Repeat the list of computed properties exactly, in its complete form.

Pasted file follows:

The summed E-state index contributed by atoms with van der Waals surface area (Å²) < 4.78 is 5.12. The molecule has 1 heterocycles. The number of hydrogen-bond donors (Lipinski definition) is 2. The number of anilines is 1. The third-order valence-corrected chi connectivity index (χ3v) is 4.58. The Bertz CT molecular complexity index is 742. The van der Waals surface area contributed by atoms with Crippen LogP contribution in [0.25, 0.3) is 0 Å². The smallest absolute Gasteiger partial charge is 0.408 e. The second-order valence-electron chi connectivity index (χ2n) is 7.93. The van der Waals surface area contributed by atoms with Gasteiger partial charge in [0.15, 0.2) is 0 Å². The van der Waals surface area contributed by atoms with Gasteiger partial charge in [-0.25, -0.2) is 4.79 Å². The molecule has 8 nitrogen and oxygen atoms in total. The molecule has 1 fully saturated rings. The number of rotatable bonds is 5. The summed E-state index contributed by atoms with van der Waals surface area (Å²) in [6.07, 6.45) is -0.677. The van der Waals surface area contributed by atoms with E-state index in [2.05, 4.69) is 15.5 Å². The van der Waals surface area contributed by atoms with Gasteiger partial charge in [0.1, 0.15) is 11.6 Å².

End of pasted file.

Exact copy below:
The summed E-state index contributed by atoms with van der Waals surface area (Å²) < 4.78 is 5.12. The molecule has 1 heterocycles. The number of hydrogen-bond donors (Lipinski definition) is 2. The number of anilines is 1. The third-order valence-corrected chi connectivity index (χ3v) is 4.58. The Bertz CT molecular complexity index is 742. The van der Waals surface area contributed by atoms with Crippen LogP contribution in [0.25, 0.3) is 0 Å². The smallest absolute Gasteiger partial charge is 0.408 e. The second-order valence-electron chi connectivity index (χ2n) is 7.93. The van der Waals surface area contributed by atoms with Gasteiger partial charge in [0.15, 0.2) is 0 Å². The van der Waals surface area contributed by atoms with Gasteiger partial charge in [-0.25, -0.2) is 4.79 Å². The molecule has 8 nitrogen and oxygen atoms in total. The molecule has 1 fully saturated rings. The number of rotatable bonds is 5. The summed E-state index contributed by atoms with van der Waals surface area (Å²) in [6.07, 6.45) is -0.677. The van der Waals surface area contributed by atoms with E-state index in [2.05, 4.69) is 15.5 Å². The van der Waals surface area contributed by atoms with Gasteiger partial charge in [0.1, 0.15) is 11.6 Å².